Five miles west was the home of the Rev. Francis Makemie, founder of Presbyterianism in the United States. About 1684, Makemie established in Maryland the first Presbyterian Church. Later he moved to Accomac and married. He died here in 1708.Map (db m7830) HM
15Virginia (Accomack County), Wallops Island — WY 12-a — NASA Wallops Flight Facility
The Wallops Island Flight Facility was established in 1945 by the National Advisory Committee for Aeronautics and is one of the oldest launch sites in the world. This facility was built to conduct aeronautical research using rocket-propelled . . . Map (db m63666) HM
16Virginia (Albemarle County), Afton — Z-20 — Albemarle County / Nelson County
Albemarle County. Albemarle County was formed in 1744 from Goochland County and named for William Anne Keppel, the second Earl of Albemarle, titular governor of Virginia from 1737 to 1754. A portion of Louisa County was later added to . . . Map (db m4030) HM
17Virginia (Albemarle County), Barboursville — GA-42 — Southwest Mountains Rural Historic District
Extending from the Orange County line on the north to the outskirts of Charlottesville with the Southwest Mountains forming its spine, this historic district encompasses more than 31,000 acres and contains some of the Piedmont’s most pristine and . . . Map (db m40775) HM
18Virginia (Albemarle County), Batesville — GA-40 — Staunton and James River Turnpike
The Staunton and James River Turnpike ran through here at Batesville and stretched for 43½ miles from Staunton to Scottsville. Construction began in 1826 and was completed by 1830. The turnpike provided a direct route for Shenandoah Valley . . . Map (db m21696) HM
19Virginia (Albemarle County), Cash Corner — W-204 — Castle Hill
The original house was built in 1765 by Thomas Walker, explorer and pioneer. Tarleton, raiding Charlottesville to capture Jefferson and the legislature, stopped here for breakfast, June 4, 1781. This delay aided the patriots to escape. Castle Hill . . . Map (db m22439) HM
20Virginia (Albemarle County), Charlottesville — W-165 — Advance Mills
Villages such as Advance Mills were once common features of rural Virginia, serving as economic and social centers. Advance Mills grew around a single mill that John Fray constructed in 1833 on the north fork of the Rivanna River. By the twentieth . . . Map (db m55785) HM
21Virginia (Albemarle County), Charlottesville — Z-15 — Albemarle County / Greene County
Albemarle County. Albemarle County was formed in 1744 from Goochland County and named for William Anne Keppel, the second Earl of Albemarle, titular governor of Virginia from 1747 to 1754. A portion of Louisa County was later added to . . . Map (db m21585) HM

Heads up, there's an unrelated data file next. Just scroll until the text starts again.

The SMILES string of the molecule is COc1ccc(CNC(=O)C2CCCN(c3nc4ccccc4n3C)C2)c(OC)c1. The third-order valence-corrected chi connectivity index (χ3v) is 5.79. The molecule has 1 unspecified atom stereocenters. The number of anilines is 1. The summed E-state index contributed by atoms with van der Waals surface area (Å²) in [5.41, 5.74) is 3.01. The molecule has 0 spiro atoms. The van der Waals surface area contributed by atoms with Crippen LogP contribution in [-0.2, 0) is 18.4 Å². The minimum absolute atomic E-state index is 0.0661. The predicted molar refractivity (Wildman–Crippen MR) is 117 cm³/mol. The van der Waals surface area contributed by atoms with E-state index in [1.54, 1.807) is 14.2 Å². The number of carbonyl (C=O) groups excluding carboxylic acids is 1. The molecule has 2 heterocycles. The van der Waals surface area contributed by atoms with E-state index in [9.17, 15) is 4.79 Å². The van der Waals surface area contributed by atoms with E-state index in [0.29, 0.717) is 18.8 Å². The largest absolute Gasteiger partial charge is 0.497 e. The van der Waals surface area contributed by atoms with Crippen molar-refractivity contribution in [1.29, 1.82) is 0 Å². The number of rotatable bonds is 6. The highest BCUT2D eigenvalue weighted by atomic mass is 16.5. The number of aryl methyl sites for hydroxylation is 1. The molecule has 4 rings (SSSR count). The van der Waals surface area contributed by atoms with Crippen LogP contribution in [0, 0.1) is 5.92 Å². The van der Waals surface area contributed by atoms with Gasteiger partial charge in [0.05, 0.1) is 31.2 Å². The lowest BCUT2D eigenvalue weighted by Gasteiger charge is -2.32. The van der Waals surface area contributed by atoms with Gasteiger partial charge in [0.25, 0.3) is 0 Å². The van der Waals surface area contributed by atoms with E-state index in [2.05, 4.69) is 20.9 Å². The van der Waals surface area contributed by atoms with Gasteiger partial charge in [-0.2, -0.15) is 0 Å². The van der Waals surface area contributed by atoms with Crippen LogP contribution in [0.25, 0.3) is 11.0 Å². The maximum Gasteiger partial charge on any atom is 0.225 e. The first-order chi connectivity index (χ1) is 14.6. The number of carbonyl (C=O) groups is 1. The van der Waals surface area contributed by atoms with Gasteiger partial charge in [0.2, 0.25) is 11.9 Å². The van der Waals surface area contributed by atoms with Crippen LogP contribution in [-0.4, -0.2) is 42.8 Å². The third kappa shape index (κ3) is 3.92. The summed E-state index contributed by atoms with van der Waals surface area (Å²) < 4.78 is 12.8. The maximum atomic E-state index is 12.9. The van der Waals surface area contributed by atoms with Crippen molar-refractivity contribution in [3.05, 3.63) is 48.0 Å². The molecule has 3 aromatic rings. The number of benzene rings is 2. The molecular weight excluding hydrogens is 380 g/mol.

22Virginia (Albemarle County), Charlottesville — W-199 — Birthplace of George Rogers Clark
George Rogers Clark was born a mile northeast of here on 19 Nov. 1752. He grew up on a farm in Caroline County. Clark explored the Ohio River Valley, fought in Dunmore's War in 1774, and helped convince the General Assembly to organize Kentucky as a . . . Map (db m165405) HM
23Virginia (Albemarle County), Charlottesville — Q-24 — Charlottesville Woolen Mills
As early as 1795, several types of mills operated here. In 1847, Farish, Jones, and Co., opened a cotton and woolen factory. John A. Marchant gained control of it by 1852 and renamed it the Charlottesville Manufacturing Company. His son, Henry Clay . . . Map (db m166671) HM
24Virginia (Albemarle County), Charlottesville — W-199 — Clark’s Birthplace
A mile north was born George Rogers Clark, defender of Kentucky and conqueror of the Northwest, November 19, 1752.Map (db m17271) HM
25Virginia (Albemarle County), Charlottesville — W-166 — Convention Army The Barracks
In Jan. 1779, during the American Revolution, 4,000 British troops and German mercenaries (commonly known as “Hessians”) captured following the Battle of Saratoga in New York arrived here after marching from Massachusetts. It was called . . . Map (db m55784) HM
26Virginia (Albemarle County), Charlottesville — Q-29 — Edgar Allan Poe
Edgar Allan Poe (1809-1849)—writer, poet, and critic—was born in Boston, Mass. Orphaned at a young age, Poe was raised by John and Frances Allan of Richmond. He attended schools in England and Richmond before enrolling at the . . . Map (db m8765) HM
27Virginia (Albemarle County), Charlottesville — G-23 — James Monroe’s First FarmSite of the University of Virginia
In 1788 James Monroe purchased an 800-acre farm here to be close to his friend Thomas Jefferson and to establish a law office. In 1799 the Monroes moved to their new Highland plantation adjacent to Monticello and sold the first farm. In 1817 the . . . Map (db m8762) HM
28Virginia (Albemarle County), Charlottesville — G-29 — Monacan Indian Village